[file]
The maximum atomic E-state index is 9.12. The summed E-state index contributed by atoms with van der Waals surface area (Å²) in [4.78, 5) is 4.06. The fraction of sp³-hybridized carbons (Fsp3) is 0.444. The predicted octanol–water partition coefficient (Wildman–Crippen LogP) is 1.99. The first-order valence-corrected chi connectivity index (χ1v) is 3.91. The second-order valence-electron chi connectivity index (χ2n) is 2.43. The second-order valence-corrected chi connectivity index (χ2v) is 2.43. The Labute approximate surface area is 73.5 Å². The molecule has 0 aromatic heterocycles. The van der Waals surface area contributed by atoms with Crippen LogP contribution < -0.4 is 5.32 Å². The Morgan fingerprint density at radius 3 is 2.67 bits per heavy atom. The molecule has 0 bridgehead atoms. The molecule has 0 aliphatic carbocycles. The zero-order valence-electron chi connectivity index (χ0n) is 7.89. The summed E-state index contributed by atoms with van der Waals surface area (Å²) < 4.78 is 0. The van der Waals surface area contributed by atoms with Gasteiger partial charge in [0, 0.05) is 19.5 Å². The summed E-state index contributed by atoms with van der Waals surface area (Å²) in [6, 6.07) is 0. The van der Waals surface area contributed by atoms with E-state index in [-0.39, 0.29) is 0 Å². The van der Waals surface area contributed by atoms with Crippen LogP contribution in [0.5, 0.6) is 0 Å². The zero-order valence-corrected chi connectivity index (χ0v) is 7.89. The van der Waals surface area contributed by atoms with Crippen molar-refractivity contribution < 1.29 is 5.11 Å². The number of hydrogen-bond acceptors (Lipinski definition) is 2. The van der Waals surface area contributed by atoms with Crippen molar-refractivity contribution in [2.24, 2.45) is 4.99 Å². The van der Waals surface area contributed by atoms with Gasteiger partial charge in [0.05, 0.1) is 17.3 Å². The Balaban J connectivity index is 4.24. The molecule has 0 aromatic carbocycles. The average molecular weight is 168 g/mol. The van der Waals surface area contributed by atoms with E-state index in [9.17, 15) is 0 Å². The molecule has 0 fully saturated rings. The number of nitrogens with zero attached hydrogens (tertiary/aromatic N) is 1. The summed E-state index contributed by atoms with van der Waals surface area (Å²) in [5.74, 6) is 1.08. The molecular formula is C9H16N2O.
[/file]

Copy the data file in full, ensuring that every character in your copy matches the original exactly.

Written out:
The maximum atomic E-state index is 9.12. The summed E-state index contributed by atoms with van der Waals surface area (Å²) in [4.78, 5) is 4.06. The fraction of sp³-hybridized carbons (Fsp3) is 0.444. The predicted octanol–water partition coefficient (Wildman–Crippen LogP) is 1.99. The first-order valence-corrected chi connectivity index (χ1v) is 3.91. The second-order valence-electron chi connectivity index (χ2n) is 2.43. The second-order valence-corrected chi connectivity index (χ2v) is 2.43. The Labute approximate surface area is 73.5 Å². The molecule has 0 aromatic heterocycles. The van der Waals surface area contributed by atoms with Crippen LogP contribution < -0.4 is 5.32 Å². The Morgan fingerprint density at radius 3 is 2.67 bits per heavy atom. The molecule has 0 bridgehead atoms. The molecule has 0 aliphatic carbocycles. The zero-order valence-electron chi connectivity index (χ0n) is 7.89. The summed E-state index contributed by atoms with van der Waals surface area (Å²) < 4.78 is 0. The van der Waals surface area contributed by atoms with Gasteiger partial charge in [0, 0.05) is 19.5 Å². The summed E-state index contributed by atoms with van der Waals surface area (Å²) in [6, 6.07) is 0. The van der Waals surface area contributed by atoms with E-state index in [-0.39, 0.29) is 0 Å². The van der Waals surface area contributed by atoms with Crippen LogP contribution in [0.5, 0.6) is 0 Å². The zero-order valence-corrected chi connectivity index (χ0v) is 7.89. The van der Waals surface area contributed by atoms with Crippen molar-refractivity contribution < 1.29 is 5.11 Å². The number of hydrogen-bond acceptors (Lipinski definition) is 2. The van der Waals surface area contributed by atoms with Crippen molar-refractivity contribution in [2.24, 2.45) is 4.99 Å². The van der Waals surface area contributed by atoms with Gasteiger partial charge in [0.05, 0.1) is 17.3 Å². The Balaban J connectivity index is 4.24. The molecule has 0 aromatic carbocycles. The average molecular weight is 168 g/mol. The van der Waals surface area contributed by atoms with E-state index in [9.17, 15) is 0 Å². The molecule has 0 fully saturated rings. The number of nitrogens with zero attached hydrogens (tertiary/aromatic N) is 1. The summed E-state index contributed by atoms with van der Waals surface area (Å²) in [5.74, 6) is 1.08. The molecular formula is C9H16N2O.